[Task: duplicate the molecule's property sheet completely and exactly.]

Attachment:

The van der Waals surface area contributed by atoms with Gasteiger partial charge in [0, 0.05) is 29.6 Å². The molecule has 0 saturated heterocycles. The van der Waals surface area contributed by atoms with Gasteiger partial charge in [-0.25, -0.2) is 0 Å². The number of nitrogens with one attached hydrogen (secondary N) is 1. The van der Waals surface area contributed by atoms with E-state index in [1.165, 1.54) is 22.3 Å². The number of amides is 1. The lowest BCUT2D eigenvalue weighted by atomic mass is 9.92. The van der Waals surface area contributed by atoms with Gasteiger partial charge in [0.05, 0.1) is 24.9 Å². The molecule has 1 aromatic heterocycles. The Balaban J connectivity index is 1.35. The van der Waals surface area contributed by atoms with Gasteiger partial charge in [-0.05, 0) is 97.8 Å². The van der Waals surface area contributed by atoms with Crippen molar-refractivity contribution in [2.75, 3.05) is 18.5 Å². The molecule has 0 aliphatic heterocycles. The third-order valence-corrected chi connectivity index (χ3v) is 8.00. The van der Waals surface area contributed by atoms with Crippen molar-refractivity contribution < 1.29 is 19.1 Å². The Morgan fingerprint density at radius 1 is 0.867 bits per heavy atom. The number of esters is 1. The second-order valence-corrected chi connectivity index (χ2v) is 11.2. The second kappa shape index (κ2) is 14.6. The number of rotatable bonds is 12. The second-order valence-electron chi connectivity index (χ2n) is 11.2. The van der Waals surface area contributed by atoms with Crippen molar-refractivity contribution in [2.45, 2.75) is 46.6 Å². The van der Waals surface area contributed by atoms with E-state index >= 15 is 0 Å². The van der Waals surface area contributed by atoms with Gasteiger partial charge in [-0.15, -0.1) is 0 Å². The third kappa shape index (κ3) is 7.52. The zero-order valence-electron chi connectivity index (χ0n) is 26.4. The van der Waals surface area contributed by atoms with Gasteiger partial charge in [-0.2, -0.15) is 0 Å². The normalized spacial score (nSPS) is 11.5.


The van der Waals surface area contributed by atoms with Gasteiger partial charge in [0, 0.05) is 29.6 Å². The molecule has 0 saturated heterocycles. The van der Waals surface area contributed by atoms with Gasteiger partial charge in [-0.25, -0.2) is 0 Å². The number of nitrogens with one attached hydrogen (secondary N) is 1. The van der Waals surface area contributed by atoms with E-state index in [1.165, 1.54) is 22.3 Å². The number of amides is 1. The lowest BCUT2D eigenvalue weighted by atomic mass is 9.92. The van der Waals surface area contributed by atoms with Gasteiger partial charge in [0.05, 0.1) is 24.9 Å². The molecule has 1 aromatic heterocycles. The Balaban J connectivity index is 1.35. The van der Waals surface area contributed by atoms with Gasteiger partial charge in [-0.05, 0) is 97.8 Å². The van der Waals surface area contributed by atoms with Crippen molar-refractivity contribution in [2.75, 3.05) is 18.5 Å². The molecule has 0 aliphatic heterocycles. The third-order valence-corrected chi connectivity index (χ3v) is 8.00. The van der Waals surface area contributed by atoms with Crippen molar-refractivity contribution < 1.29 is 19.1 Å². The Morgan fingerprint density at radius 1 is 0.867 bits per heavy atom. The number of esters is 1. The second-order valence-corrected chi connectivity index (χ2v) is 11.2. The second kappa shape index (κ2) is 14.6. The number of rotatable bonds is 12. The second-order valence-electron chi connectivity index (χ2n) is 11.2. The van der Waals surface area contributed by atoms with Crippen molar-refractivity contribution in [2.45, 2.75) is 46.6 Å². The van der Waals surface area contributed by atoms with E-state index >= 15 is 0 Å². The van der Waals surface area contributed by atoms with Gasteiger partial charge in [-0.15, -0.1) is 0 Å². The third kappa shape index (κ3) is 7.52. The zero-order valence-electron chi connectivity index (χ0n) is 26.4. The van der Waals surface area contributed by atoms with Gasteiger partial charge in [-0.2, -0.15) is 0 Å². The normalized spacial score (nSPS) is 11.5.